Pro-Union newspapers accuse Governor Harris of treason. William G. Brownlow, editor of the Knoxville Whig, particularly despises Governor Harris and says so daily in the pages of his newspaper. As a minister in a previous life, Brownlow acquired the nickname ‘Parson.’ He became well known in the late 1830s and early 1840s as editor and publisher of the Knoxville Whig. He believes strongly in his principles and personally attacks his political opponents, sometimes to the point of bodily harm. Against slavery in decades past, during the Civil War, Brownlow returns to his anti-slavery views, going so far as to call for emancipation. He also staunchly opposes secession.

By 1861, the Knoxville Whig has 14,000 loyal subscribers, and some secessionists accuse Brownlow of being the root cause of the stubborn Unionist sentiment in East Tennessee. Knoxville Democrats try to counter Brownlow’s editorials by supporting the Knoxville Register, East Tennessee’s dominant newspaper. Radical secessionist Jacob Austin Sperry edits the Register, but he flees when USA General Ambrose Burnside takes possession of Knoxville in September 1863.

9 JANUARY 1861: Shall Tennessee submit?

In the House of Representatives yesterday, Mr. [William H.] Wisener of Bedford [County], presented a series of resolutions declaring against the policy of holding a State Convention, as proposed by Governor Harris, … We must confess that we were not prepared to expect such broad indications towards submission, from any member of the Tennessee Legislature. But for charity sake we take it for granted Mr. Wisener has not lately paid much attention to the political events of the day, and is especially ignorant as to what has been lately transpiring in Congress.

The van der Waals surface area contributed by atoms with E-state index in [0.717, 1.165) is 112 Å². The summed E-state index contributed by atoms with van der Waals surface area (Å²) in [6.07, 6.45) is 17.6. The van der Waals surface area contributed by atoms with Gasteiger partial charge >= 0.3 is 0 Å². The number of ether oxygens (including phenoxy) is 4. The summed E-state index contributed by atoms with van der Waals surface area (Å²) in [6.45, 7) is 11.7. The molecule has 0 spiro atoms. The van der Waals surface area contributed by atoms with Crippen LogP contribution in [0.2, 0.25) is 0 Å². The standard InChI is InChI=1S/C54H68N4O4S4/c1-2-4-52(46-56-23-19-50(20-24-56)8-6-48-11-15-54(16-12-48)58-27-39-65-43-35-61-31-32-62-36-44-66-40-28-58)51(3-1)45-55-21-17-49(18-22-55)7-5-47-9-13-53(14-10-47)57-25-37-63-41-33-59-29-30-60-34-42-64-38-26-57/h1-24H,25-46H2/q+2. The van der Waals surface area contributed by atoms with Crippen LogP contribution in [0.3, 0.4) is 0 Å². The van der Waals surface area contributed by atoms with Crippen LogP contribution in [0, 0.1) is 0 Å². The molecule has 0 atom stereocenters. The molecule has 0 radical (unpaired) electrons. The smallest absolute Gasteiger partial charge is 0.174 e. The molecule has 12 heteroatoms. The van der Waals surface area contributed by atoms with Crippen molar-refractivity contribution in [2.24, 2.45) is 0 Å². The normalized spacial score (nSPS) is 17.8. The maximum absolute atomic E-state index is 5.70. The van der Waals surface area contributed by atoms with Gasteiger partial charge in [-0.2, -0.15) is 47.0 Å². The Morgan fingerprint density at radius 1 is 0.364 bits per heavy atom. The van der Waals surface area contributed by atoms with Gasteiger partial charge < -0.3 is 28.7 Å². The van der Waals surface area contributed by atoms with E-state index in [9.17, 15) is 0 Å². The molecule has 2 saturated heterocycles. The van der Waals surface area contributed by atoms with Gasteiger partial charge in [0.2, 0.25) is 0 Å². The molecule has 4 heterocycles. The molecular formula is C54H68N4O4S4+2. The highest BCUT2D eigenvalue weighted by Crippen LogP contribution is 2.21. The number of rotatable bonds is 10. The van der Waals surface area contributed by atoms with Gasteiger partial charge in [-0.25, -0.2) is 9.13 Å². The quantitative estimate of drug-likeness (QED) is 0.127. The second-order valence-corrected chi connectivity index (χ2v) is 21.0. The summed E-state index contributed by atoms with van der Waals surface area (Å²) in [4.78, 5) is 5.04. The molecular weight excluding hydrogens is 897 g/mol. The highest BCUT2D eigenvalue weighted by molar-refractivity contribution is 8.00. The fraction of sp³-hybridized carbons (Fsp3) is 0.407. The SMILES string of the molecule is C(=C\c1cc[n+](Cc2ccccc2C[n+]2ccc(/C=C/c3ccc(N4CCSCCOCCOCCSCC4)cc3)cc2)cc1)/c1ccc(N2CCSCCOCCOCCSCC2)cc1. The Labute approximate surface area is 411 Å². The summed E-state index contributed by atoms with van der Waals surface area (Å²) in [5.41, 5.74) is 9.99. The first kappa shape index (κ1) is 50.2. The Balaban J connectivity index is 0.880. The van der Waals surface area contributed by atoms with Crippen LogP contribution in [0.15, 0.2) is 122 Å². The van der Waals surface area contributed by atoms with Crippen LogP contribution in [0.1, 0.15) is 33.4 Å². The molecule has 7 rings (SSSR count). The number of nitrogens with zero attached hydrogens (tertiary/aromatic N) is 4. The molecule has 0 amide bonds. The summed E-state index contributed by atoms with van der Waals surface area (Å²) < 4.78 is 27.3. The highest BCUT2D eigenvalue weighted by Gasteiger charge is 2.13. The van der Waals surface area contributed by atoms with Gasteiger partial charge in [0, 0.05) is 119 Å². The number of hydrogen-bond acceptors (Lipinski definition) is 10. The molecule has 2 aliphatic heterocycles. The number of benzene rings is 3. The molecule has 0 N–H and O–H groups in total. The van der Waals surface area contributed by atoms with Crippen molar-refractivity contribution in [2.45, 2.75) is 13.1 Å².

For we cannot see how any Southern man, who is at all familiar with the history of the times, can in his capacity as the Representative of a Southern constituency, in a Southern Legislature solemnly declare it inexpedient for the people of his State to hold a convention and determine whether they will resist or submit to the Abolition rule now about to be inaugurated [Abraham Lincoln]. … No event of the future can be put down as more certain than that Tennessee will resist … [Tennessee will resist the actions of the Federal government.]

~ Nashville Daily Gazette

20 JANUARY 1860: Is secession the answer?

The Rev. Dr. Robert J. Breckinridge writes an open letter to his relative—Vice President John C. Breckinridge—calling for moderation in resolving the differences between North and South. This is an excerpt:

Wholly unable to comprehend how it can be to the interest of any State to secede from the Union—or how the right to secede can be considered anything else but purely revolutionary; and sees nothing in the past conduct of the Federal Government to justify secession if it were a constitutional remedy; nothing in the aspect of the times promising anything but disaster to the country, to every seceding State, and most especially to herself, from the application of any such remedy, whether by war, by revolution, by the formation of new confederacies, or by the secession of individual States.

24 JANUARY 1861: The rhetoric is heating up

The state of New York offers men and money to the Federal Government “to be used in coercing certain sovereign States of the South into obedience to the Federal Government.” The Tennessee House responds by saying: